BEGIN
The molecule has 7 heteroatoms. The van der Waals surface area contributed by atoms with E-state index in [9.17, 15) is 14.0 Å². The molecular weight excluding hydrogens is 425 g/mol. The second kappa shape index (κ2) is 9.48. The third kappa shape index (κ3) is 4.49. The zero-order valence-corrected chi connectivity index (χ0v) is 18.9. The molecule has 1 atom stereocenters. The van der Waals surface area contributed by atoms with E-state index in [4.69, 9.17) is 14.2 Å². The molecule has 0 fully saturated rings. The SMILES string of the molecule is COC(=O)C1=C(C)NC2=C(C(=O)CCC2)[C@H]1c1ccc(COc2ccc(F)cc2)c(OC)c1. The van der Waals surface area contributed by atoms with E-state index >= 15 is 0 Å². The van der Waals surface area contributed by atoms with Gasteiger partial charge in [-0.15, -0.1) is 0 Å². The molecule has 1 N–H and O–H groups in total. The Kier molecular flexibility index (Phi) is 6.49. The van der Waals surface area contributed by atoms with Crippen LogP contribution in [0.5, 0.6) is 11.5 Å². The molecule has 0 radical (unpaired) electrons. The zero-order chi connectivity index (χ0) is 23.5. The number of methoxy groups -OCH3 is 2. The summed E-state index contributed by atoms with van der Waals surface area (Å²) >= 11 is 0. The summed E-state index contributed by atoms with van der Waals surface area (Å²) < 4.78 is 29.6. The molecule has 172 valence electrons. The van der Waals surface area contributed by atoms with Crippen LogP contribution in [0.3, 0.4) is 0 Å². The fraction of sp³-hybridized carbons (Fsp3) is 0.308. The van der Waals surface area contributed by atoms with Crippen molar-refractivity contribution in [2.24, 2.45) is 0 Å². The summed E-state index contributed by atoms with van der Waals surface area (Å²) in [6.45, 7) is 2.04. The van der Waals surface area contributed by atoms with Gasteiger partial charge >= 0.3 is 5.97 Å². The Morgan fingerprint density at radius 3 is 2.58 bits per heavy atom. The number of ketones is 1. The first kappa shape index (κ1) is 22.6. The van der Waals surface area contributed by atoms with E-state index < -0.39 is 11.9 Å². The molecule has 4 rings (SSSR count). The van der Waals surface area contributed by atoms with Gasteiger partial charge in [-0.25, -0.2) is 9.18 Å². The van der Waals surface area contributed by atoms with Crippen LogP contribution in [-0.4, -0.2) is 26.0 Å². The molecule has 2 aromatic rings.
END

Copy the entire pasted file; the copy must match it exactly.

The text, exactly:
The molecule has 7 heteroatoms. The van der Waals surface area contributed by atoms with E-state index in [9.17, 15) is 14.0 Å². The molecular weight excluding hydrogens is 425 g/mol. The second kappa shape index (κ2) is 9.48. The third kappa shape index (κ3) is 4.49. The zero-order valence-corrected chi connectivity index (χ0v) is 18.9. The molecule has 1 atom stereocenters. The van der Waals surface area contributed by atoms with E-state index in [4.69, 9.17) is 14.2 Å². The molecule has 0 fully saturated rings. The SMILES string of the molecule is COC(=O)C1=C(C)NC2=C(C(=O)CCC2)[C@H]1c1ccc(COc2ccc(F)cc2)c(OC)c1. The van der Waals surface area contributed by atoms with E-state index >= 15 is 0 Å². The van der Waals surface area contributed by atoms with Gasteiger partial charge in [-0.15, -0.1) is 0 Å². The molecule has 1 N–H and O–H groups in total. The Kier molecular flexibility index (Phi) is 6.49. The van der Waals surface area contributed by atoms with Crippen LogP contribution in [0.5, 0.6) is 11.5 Å². The molecule has 0 radical (unpaired) electrons. The zero-order chi connectivity index (χ0) is 23.5. The number of methoxy groups -OCH3 is 2. The summed E-state index contributed by atoms with van der Waals surface area (Å²) >= 11 is 0. The summed E-state index contributed by atoms with van der Waals surface area (Å²) < 4.78 is 29.6. The molecule has 172 valence electrons. The van der Waals surface area contributed by atoms with Crippen LogP contribution in [0.3, 0.4) is 0 Å². The fraction of sp³-hybridized carbons (Fsp3) is 0.308. The van der Waals surface area contributed by atoms with Crippen molar-refractivity contribution in [2.24, 2.45) is 0 Å². The summed E-state index contributed by atoms with van der Waals surface area (Å²) in [6.45, 7) is 2.04. The van der Waals surface area contributed by atoms with Gasteiger partial charge >= 0.3 is 5.97 Å². The Morgan fingerprint density at radius 3 is 2.58 bits per heavy atom. The number of ketones is 1. The first kappa shape index (κ1) is 22.6. The van der Waals surface area contributed by atoms with E-state index < -0.39 is 11.9 Å². The molecule has 4 rings (SSSR count). The van der Waals surface area contributed by atoms with Gasteiger partial charge in [-0.25, -0.2) is 9.18 Å². The van der Waals surface area contributed by atoms with Crippen LogP contribution in [-0.4, -0.2) is 26.0 Å². The molecule has 2 aromatic rings.